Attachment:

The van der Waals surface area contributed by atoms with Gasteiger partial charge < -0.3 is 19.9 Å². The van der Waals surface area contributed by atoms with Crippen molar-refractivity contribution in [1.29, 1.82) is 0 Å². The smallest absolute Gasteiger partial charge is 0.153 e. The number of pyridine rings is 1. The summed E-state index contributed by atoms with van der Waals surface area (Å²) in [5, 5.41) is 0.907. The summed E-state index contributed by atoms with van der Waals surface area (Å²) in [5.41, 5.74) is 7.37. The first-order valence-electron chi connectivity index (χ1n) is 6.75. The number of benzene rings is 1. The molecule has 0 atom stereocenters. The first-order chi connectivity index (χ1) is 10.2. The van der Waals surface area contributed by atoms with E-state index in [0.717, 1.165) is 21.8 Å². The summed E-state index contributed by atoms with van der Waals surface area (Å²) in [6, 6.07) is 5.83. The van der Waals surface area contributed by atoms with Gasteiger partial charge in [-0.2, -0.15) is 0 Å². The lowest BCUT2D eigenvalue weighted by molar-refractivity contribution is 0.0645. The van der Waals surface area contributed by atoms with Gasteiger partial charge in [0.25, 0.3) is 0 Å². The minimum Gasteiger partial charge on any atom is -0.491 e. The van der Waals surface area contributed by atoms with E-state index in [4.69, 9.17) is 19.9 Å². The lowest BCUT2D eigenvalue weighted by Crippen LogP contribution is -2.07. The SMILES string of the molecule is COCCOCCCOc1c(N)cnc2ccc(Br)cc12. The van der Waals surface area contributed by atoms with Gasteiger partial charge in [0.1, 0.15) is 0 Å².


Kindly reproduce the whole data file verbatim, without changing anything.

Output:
The van der Waals surface area contributed by atoms with Gasteiger partial charge < -0.3 is 19.9 Å². The van der Waals surface area contributed by atoms with Crippen molar-refractivity contribution in [1.29, 1.82) is 0 Å². The smallest absolute Gasteiger partial charge is 0.153 e. The number of pyridine rings is 1. The summed E-state index contributed by atoms with van der Waals surface area (Å²) in [5, 5.41) is 0.907. The summed E-state index contributed by atoms with van der Waals surface area (Å²) in [5.41, 5.74) is 7.37. The first-order valence-electron chi connectivity index (χ1n) is 6.75. The number of benzene rings is 1. The molecule has 0 atom stereocenters. The first-order chi connectivity index (χ1) is 10.2. The van der Waals surface area contributed by atoms with E-state index in [0.717, 1.165) is 21.8 Å². The summed E-state index contributed by atoms with van der Waals surface area (Å²) in [6, 6.07) is 5.83. The van der Waals surface area contributed by atoms with Gasteiger partial charge in [-0.2, -0.15) is 0 Å². The lowest BCUT2D eigenvalue weighted by molar-refractivity contribution is 0.0645. The van der Waals surface area contributed by atoms with Gasteiger partial charge in [0.25, 0.3) is 0 Å². The minimum Gasteiger partial charge on any atom is -0.491 e. The van der Waals surface area contributed by atoms with E-state index in [4.69, 9.17) is 19.9 Å². The lowest BCUT2D eigenvalue weighted by Crippen LogP contribution is -2.07. The SMILES string of the molecule is COCCOCCCOc1c(N)cnc2ccc(Br)cc12. The van der Waals surface area contributed by atoms with Gasteiger partial charge in [0.1, 0.15) is 0 Å².